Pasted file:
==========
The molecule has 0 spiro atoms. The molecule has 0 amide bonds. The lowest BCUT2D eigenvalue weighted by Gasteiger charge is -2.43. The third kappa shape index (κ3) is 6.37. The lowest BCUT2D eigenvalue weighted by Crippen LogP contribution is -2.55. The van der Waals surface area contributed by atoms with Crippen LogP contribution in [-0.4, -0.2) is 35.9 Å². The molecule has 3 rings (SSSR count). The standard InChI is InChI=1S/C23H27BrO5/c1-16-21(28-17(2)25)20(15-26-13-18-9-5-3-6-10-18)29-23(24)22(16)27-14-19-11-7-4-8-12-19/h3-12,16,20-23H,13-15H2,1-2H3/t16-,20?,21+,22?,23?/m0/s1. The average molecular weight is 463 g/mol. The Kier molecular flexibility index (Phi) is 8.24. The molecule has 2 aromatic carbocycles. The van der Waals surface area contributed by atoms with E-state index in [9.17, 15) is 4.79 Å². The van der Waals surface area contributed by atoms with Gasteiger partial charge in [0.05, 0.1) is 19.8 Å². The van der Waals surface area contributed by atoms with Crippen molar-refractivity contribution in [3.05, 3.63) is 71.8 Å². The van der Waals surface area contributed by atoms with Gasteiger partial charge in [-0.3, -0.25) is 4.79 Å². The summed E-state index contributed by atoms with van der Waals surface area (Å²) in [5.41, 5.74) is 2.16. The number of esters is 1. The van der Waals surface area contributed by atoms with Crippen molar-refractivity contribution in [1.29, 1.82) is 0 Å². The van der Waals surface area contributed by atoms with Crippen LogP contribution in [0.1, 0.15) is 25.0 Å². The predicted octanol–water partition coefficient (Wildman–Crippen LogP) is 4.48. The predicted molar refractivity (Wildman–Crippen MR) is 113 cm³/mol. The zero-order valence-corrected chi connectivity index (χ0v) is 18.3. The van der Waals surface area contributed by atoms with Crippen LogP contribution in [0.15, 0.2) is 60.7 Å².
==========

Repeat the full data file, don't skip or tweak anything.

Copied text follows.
The molecule has 0 spiro atoms. The molecule has 0 amide bonds. The lowest BCUT2D eigenvalue weighted by Gasteiger charge is -2.43. The third kappa shape index (κ3) is 6.37. The lowest BCUT2D eigenvalue weighted by Crippen LogP contribution is -2.55. The van der Waals surface area contributed by atoms with Crippen LogP contribution in [-0.4, -0.2) is 35.9 Å². The molecule has 3 rings (SSSR count). The standard InChI is InChI=1S/C23H27BrO5/c1-16-21(28-17(2)25)20(15-26-13-18-9-5-3-6-10-18)29-23(24)22(16)27-14-19-11-7-4-8-12-19/h3-12,16,20-23H,13-15H2,1-2H3/t16-,20?,21+,22?,23?/m0/s1. The average molecular weight is 463 g/mol. The Kier molecular flexibility index (Phi) is 8.24. The molecule has 2 aromatic carbocycles. The van der Waals surface area contributed by atoms with E-state index in [9.17, 15) is 4.79 Å². The van der Waals surface area contributed by atoms with Gasteiger partial charge in [0.05, 0.1) is 19.8 Å². The van der Waals surface area contributed by atoms with Crippen molar-refractivity contribution in [3.05, 3.63) is 71.8 Å². The van der Waals surface area contributed by atoms with Gasteiger partial charge in [-0.3, -0.25) is 4.79 Å². The summed E-state index contributed by atoms with van der Waals surface area (Å²) in [5.41, 5.74) is 2.16. The number of esters is 1. The van der Waals surface area contributed by atoms with Crippen molar-refractivity contribution in [1.29, 1.82) is 0 Å². The van der Waals surface area contributed by atoms with Crippen LogP contribution in [0.1, 0.15) is 25.0 Å². The predicted octanol–water partition coefficient (Wildman–Crippen LogP) is 4.48. The predicted molar refractivity (Wildman–Crippen MR) is 113 cm³/mol. The zero-order valence-corrected chi connectivity index (χ0v) is 18.3. The van der Waals surface area contributed by atoms with Crippen LogP contribution in [0.15, 0.2) is 60.7 Å².